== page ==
Monthly garden update: April
Garden Manager Andrew looks for ways to brighten the grounds during the April showers.
Wet weather and me don’t make good bedfellows. Fortunately I don’t suffer with ‘seasonal affective disorder’ but continuous grey, miserable weather does literally put a dampener on things outside! My high hopes and work/project schedules sink away if the weather has other plans, and that’s certainly happened over the last few weeks. It is true that you cannot control Mother Nature; you must learn to adapt and develop a forgiving outlook.
Hoping for more sunny moments this spring
New additions to the Elizabeth Blackwell herb garden
Still, there has been much to be cheerful about despite the rain clouds. One job I was very pleased to achieve was the installation of new Holly bushes in the Elizabeth Blackwell herb garden. I was recently invited to look round a fantastic private garden nearby in which the owner has collected varieties of Hollies over the years. Inspired by what I had seen, I decided to look for a reason to plant some of our own. I had space in the skin beds of the herb garden and I discovered that Blackwell had included the use of Hollies for swellings. She recommended that you took slivers of bark from a Holly bush and included them in a salve to be applied directly on the swelling and held in place by bandage. I needed no further excuse…we now have thirteen Hollies of two varieties in a skin bed!
More sunflowers please!
To counter the dull weather, we have been busy sowing lots of Sunflower seeds in anticipation of glorious showy flowers later in the summer. We are growing a few different varieties this year to have at various points in the walled garden. They are great for our Honey bees whilst in flower and if I leave the seed heads on then the birds will appreciate them in the autumn and winter months…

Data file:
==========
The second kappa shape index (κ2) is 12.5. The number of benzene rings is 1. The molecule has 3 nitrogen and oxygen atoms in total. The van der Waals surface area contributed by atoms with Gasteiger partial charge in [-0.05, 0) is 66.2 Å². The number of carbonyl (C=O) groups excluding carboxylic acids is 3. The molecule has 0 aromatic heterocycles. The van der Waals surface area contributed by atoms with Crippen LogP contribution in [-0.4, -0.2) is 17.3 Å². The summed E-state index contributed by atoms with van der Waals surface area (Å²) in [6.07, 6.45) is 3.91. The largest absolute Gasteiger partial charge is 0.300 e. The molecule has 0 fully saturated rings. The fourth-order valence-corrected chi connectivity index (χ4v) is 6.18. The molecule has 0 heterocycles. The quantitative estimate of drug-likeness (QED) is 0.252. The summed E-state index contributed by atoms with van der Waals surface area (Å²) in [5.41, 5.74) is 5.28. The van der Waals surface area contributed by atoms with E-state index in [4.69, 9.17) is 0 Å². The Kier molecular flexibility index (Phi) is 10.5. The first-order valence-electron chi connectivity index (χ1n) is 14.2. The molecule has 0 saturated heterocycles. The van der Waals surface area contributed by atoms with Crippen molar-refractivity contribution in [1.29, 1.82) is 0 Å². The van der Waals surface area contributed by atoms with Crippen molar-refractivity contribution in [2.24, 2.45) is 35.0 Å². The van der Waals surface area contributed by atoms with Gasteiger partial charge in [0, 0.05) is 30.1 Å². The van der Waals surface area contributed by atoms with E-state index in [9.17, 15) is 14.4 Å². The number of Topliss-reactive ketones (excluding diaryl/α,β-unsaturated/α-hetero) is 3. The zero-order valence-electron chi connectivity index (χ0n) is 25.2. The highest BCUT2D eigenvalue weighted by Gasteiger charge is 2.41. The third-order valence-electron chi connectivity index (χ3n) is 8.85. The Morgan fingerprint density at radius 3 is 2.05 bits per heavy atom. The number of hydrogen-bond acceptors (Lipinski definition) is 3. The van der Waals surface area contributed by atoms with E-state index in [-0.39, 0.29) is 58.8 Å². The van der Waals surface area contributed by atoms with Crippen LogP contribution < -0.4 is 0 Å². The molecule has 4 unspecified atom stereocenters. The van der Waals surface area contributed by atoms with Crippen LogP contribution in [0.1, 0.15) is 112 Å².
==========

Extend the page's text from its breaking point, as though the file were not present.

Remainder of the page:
“The last phase is the most glorious”
What’s in our poly tunnel?
Our poly tunnel is proving its use as we are now growing on small plug plants – too small for direct planting into the ground but brilliant value if you can grow them on under cover as we are doing. There are Lupins, Cosmos, Lobelias and Geraniums – all very happy in the protected environment…as long as we remember to water and care for them! They are all white flowering varieties and shall be on display in our white garden on the Library Terrace within the next few weeks.
The inside of the poly tunnel
Tulips from… Chawton!
The garden has been putting on a good show of colour recently with plenty of Daffodils around the grounds and within the Rose garden the Tulips have appeared and offer a bright splash of red to invite visitors to explore. Anytime now we will be admiring the wonderful sight of thousands of Bluebells throughout the Wilderness and in the woodlands – all of ours are the English variety. If I see any Spanish invaders (Bluebells of course) I remove them to avoid hybridisation.
A splash of colour
I have also been busy organising events, and one I am very excited about is our first collaboration with the wonderful New Forest hotel, Chewton Glen. On Monday 18th June they are offering guests an organised day starting with a two-course brunch at the hotel followed by a coach trip to Chawton House where I will welcome everyone and lead a garden tour. Guests will then have the opportunity to explore the house and have refreshments as part of the package before the return coach trip to the hotel. Tickets can be purchased through Chewton Glen on their website under the ‘what’s on’ section.
As the weather warms up (and hopefully dries up!) I look forward to welcoming more visitors to the garden and talking about our work and plans…our next project is to introduce Chickens to the walled garden, but more on that in my next blog! Until next time…